Audio News for April 15, 2008

by | Apr 15, 2008 | Audio News | 0 comments

B&W Adapts – The longtime British loudspeaker maker Bowers & Wilkins – whose high end monitors are used by many of the classical recording producers around the world – is now seeing its biggest sales in a product that ties in with the new MP3 computer audio craze rather than $60,000 a pair speakers. They found that speaker docks for MP3 players is the thing nowadays rather than traditional home audio products, so they designed their Zeppelin iPod dock – so called because it’s shaped like a little Zeppelin. Selling for $600, they hope it will gain a portion of the $1 billion market for speaker docks today. The unit is a two-way stereo speaker with a 5-inch woofer which can’t really be called a subwoofer. A special D2audio circuit filters out all tones below 100 Hz but generate harmonics associated with those tones to trick you into thinking the lowest tones are there as well.  Other psychoacoustic tricks built into the Zeppelin give you a wider stereo image.  Of course it doesn’t sound like $23,000 B&W 800D speakers driven by equally expensive electronics, but it pleases most of the iPod crowd.

MP3 Sound Refinement Device
– Intunition is an audio manufacturer in Silicon Valley who has introduced the Clari-Fi portable passive compressor to attach to any MP3 player to improve the sound reproduction of data-reduced digital audio files.  The sound waves, after processing to reduce their storage and transmission requirement, become spiky, muddled and flat-sounding, and they gain digital artifacts. Ear fatigue sits in, even at low volume levels. The Clari-Fi is said to address all these problems, refining MP3 listening by smoothing out the sound waves as they exit the MP3 player in realtime, while retaining the original acoustic tonal quality of the music and improving its clarity and richness. (Why didn’t they record at 44.1K? Because their mobile hard drives are too small to hold many tunes at that rate.) The Clari-Fi uses a newly-developed proprietary semiconductor technology which is powered by the audio signal, requiring no batteries.  The unit is available in a version for music files at about $60 and another for speech podcasts at about $50.  It is rather bulky and may put a cramp in the convenience of tiny iPods. Intunition is said to be the first audio manufacturer to use passive compression to address the shortcomings of compressed digital audio files. (It seems to me that compressed audio should be expanded – not compressed, but never mind, logic is not something held in great repute nowadays…)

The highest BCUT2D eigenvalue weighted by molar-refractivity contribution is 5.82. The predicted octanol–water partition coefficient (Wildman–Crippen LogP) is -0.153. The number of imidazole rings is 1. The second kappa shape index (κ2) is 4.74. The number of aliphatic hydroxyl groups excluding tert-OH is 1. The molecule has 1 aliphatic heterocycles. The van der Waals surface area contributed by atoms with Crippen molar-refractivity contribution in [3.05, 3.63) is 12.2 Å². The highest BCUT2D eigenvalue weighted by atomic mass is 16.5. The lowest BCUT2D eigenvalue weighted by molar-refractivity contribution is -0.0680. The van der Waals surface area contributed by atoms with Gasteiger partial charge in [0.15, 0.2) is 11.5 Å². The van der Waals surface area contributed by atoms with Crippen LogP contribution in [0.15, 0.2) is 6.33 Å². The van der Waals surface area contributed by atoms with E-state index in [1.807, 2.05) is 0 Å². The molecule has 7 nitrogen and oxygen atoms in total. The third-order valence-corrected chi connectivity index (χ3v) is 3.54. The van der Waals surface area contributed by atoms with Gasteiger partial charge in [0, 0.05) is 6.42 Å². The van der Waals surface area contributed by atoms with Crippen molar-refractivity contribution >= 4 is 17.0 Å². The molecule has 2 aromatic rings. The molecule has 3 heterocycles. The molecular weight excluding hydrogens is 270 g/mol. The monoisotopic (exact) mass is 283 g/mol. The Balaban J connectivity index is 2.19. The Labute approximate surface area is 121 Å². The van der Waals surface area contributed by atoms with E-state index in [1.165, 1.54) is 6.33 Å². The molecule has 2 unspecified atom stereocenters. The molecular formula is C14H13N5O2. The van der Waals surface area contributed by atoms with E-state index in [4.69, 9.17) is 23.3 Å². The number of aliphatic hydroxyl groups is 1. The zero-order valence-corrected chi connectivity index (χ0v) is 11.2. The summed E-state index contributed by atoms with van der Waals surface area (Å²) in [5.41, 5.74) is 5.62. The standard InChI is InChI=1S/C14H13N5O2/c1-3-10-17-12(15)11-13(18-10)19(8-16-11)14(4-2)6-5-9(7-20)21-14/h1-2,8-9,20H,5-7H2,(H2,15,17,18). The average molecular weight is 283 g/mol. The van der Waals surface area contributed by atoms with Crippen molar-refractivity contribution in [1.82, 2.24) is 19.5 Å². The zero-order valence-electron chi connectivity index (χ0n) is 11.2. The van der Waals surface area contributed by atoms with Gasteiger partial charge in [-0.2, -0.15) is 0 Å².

Cutting Home Theater Clutter with HT2.0 – Another downsizing ploy is promoted by audio writer Steve Guttenberg.  He calls it HT2.0 and it means that both people who cringe at the mess of speakers and wires required for 5.1 or 7.1 home theater as well as those looking for a smaller HT system for the bedroom, den or office, may find a solution in a simpler and cheaper two-channel HT system.  His suggestion is one of the inexpensive (under $400) AV receivers and a pair of under-$500 stereo two-channel speakers.  If the room is larger, he suggests adding an entry-level subwoofer to make a 2.1 system. In the setup menu you turn off the center and surrounds and reroute those signals to the left and right front speakers.  Many film soundtracks and music recordings use psychoacoustic tricks to project a pseudo-surround effect into the room from just two speakers, and many receivers have a circuit option such as SRS which can create some virtual surround effects from just a pair of speakers.  For details, check this out.

Related Reviews
Logo Pure Pleasure